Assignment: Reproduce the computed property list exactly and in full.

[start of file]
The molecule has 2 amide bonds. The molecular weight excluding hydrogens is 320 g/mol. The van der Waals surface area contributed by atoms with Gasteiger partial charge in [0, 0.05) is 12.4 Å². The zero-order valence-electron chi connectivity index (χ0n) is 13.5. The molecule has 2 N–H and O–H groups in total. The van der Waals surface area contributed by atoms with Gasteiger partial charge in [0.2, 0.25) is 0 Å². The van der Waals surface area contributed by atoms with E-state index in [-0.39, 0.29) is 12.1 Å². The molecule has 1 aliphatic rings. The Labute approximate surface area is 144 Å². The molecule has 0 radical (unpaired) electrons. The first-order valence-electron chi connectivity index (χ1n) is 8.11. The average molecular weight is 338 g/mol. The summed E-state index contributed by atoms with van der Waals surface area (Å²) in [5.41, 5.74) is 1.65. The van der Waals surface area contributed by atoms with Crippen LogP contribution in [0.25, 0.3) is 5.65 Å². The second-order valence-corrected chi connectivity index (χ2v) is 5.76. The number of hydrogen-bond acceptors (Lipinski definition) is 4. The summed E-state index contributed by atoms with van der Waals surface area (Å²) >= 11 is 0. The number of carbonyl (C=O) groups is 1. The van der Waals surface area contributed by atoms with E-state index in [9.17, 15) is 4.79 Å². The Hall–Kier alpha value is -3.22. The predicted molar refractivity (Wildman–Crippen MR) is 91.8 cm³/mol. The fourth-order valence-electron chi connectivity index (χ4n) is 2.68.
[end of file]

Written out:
The molecule has 2 amide bonds. The molecular weight excluding hydrogens is 320 g/mol. The van der Waals surface area contributed by atoms with Gasteiger partial charge in [0, 0.05) is 12.4 Å². The zero-order valence-electron chi connectivity index (χ0n) is 13.5. The molecule has 2 N–H and O–H groups in total. The van der Waals surface area contributed by atoms with Gasteiger partial charge in [0.2, 0.25) is 0 Å². The van der Waals surface area contributed by atoms with E-state index in [-0.39, 0.29) is 12.1 Å². The molecule has 1 aliphatic rings. The Labute approximate surface area is 144 Å². The molecule has 0 radical (unpaired) electrons. The first-order valence-electron chi connectivity index (χ1n) is 8.11. The average molecular weight is 338 g/mol. The summed E-state index contributed by atoms with van der Waals surface area (Å²) in [5.41, 5.74) is 1.65. The van der Waals surface area contributed by atoms with Crippen LogP contribution in [0.25, 0.3) is 5.65 Å². The second-order valence-corrected chi connectivity index (χ2v) is 5.76. The number of hydrogen-bond acceptors (Lipinski definition) is 4. The summed E-state index contributed by atoms with van der Waals surface area (Å²) >= 11 is 0. The number of carbonyl (C=O) groups is 1. The van der Waals surface area contributed by atoms with E-state index in [9.17, 15) is 4.79 Å². The Hall–Kier alpha value is -3.22. The predicted molar refractivity (Wildman–Crippen MR) is 91.8 cm³/mol. The fourth-order valence-electron chi connectivity index (χ4n) is 2.68.